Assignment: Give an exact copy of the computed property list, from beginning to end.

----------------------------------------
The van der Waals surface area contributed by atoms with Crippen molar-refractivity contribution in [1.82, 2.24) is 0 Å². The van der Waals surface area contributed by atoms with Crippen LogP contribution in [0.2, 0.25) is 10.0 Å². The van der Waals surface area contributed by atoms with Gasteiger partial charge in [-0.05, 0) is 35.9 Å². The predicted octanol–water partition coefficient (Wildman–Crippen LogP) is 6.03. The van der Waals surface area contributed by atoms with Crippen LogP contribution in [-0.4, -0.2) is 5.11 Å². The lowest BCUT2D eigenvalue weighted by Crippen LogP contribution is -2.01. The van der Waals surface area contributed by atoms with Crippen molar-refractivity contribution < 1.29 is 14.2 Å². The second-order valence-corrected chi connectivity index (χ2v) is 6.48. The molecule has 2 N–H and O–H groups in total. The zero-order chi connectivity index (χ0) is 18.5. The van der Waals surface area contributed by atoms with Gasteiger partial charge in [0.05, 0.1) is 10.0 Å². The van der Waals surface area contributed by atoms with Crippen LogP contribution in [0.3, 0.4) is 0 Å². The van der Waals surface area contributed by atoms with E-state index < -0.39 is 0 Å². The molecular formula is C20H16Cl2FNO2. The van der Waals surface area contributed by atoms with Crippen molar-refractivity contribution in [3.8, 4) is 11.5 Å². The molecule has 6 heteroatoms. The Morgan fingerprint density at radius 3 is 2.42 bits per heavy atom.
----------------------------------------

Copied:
The van der Waals surface area contributed by atoms with Crippen molar-refractivity contribution in [1.82, 2.24) is 0 Å². The van der Waals surface area contributed by atoms with Crippen LogP contribution in [0.2, 0.25) is 10.0 Å². The van der Waals surface area contributed by atoms with Gasteiger partial charge in [-0.05, 0) is 35.9 Å². The predicted octanol–water partition coefficient (Wildman–Crippen LogP) is 6.03. The van der Waals surface area contributed by atoms with Crippen LogP contribution in [-0.4, -0.2) is 5.11 Å². The lowest BCUT2D eigenvalue weighted by Crippen LogP contribution is -2.01. The van der Waals surface area contributed by atoms with Crippen molar-refractivity contribution < 1.29 is 14.2 Å². The second-order valence-corrected chi connectivity index (χ2v) is 6.48. The molecule has 2 N–H and O–H groups in total. The zero-order chi connectivity index (χ0) is 18.5. The van der Waals surface area contributed by atoms with Gasteiger partial charge in [0.05, 0.1) is 10.0 Å². The van der Waals surface area contributed by atoms with Crippen LogP contribution in [0.3, 0.4) is 0 Å². The van der Waals surface area contributed by atoms with E-state index < -0.39 is 0 Å². The molecular formula is C20H16Cl2FNO2. The van der Waals surface area contributed by atoms with Crippen molar-refractivity contribution in [3.8, 4) is 11.5 Å². The molecule has 6 heteroatoms. The Morgan fingerprint density at radius 3 is 2.42 bits per heavy atom.